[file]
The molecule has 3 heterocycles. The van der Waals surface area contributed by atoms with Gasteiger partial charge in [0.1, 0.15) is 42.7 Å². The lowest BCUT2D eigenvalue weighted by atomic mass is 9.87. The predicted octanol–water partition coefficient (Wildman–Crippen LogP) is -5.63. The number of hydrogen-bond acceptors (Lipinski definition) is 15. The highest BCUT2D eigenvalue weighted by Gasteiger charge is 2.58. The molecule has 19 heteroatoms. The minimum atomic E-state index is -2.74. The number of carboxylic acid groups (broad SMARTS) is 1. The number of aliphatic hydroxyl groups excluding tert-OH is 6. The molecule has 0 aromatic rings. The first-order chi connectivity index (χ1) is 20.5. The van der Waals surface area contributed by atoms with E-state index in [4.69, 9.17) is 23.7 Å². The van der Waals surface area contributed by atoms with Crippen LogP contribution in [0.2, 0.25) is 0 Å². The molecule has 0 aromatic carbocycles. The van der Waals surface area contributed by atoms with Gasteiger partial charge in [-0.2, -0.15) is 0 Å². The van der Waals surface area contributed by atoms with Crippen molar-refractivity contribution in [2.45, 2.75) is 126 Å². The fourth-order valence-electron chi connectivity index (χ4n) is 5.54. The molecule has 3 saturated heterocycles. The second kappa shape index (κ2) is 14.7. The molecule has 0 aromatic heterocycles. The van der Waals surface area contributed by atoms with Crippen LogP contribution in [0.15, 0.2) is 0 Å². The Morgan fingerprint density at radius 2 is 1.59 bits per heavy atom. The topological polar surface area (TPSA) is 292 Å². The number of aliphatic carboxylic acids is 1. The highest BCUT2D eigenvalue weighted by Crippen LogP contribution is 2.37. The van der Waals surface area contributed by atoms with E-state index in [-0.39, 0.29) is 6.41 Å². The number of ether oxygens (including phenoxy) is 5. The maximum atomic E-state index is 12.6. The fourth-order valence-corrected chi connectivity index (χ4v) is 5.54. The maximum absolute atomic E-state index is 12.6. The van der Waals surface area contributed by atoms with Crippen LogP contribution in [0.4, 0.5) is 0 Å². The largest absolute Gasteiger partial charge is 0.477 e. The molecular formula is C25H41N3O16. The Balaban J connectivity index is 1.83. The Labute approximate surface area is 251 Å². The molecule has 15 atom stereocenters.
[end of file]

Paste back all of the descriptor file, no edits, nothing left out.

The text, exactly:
The molecule has 3 heterocycles. The van der Waals surface area contributed by atoms with Gasteiger partial charge in [0.1, 0.15) is 42.7 Å². The lowest BCUT2D eigenvalue weighted by atomic mass is 9.87. The predicted octanol–water partition coefficient (Wildman–Crippen LogP) is -5.63. The number of hydrogen-bond acceptors (Lipinski definition) is 15. The highest BCUT2D eigenvalue weighted by Gasteiger charge is 2.58. The molecule has 19 heteroatoms. The minimum atomic E-state index is -2.74. The number of carboxylic acid groups (broad SMARTS) is 1. The number of aliphatic hydroxyl groups excluding tert-OH is 6. The molecule has 0 aromatic rings. The first-order chi connectivity index (χ1) is 20.5. The van der Waals surface area contributed by atoms with E-state index in [4.69, 9.17) is 23.7 Å². The van der Waals surface area contributed by atoms with Crippen LogP contribution in [0.2, 0.25) is 0 Å². The molecule has 0 aromatic carbocycles. The van der Waals surface area contributed by atoms with Gasteiger partial charge in [-0.2, -0.15) is 0 Å². The van der Waals surface area contributed by atoms with Crippen molar-refractivity contribution in [2.45, 2.75) is 126 Å². The fourth-order valence-electron chi connectivity index (χ4n) is 5.54. The molecule has 3 saturated heterocycles. The second kappa shape index (κ2) is 14.7. The molecule has 0 aromatic heterocycles. The van der Waals surface area contributed by atoms with Crippen LogP contribution in [0.15, 0.2) is 0 Å². The Morgan fingerprint density at radius 2 is 1.59 bits per heavy atom. The topological polar surface area (TPSA) is 292 Å². The number of aliphatic carboxylic acids is 1. The highest BCUT2D eigenvalue weighted by Crippen LogP contribution is 2.37. The van der Waals surface area contributed by atoms with E-state index in [-0.39, 0.29) is 6.41 Å². The number of ether oxygens (including phenoxy) is 5. The maximum atomic E-state index is 12.6. The fourth-order valence-corrected chi connectivity index (χ4v) is 5.54. The maximum absolute atomic E-state index is 12.6. The van der Waals surface area contributed by atoms with Crippen LogP contribution in [0.4, 0.5) is 0 Å². The largest absolute Gasteiger partial charge is 0.477 e. The molecular formula is C25H41N3O16. The Balaban J connectivity index is 1.83. The Labute approximate surface area is 251 Å². The molecule has 15 atom stereocenters.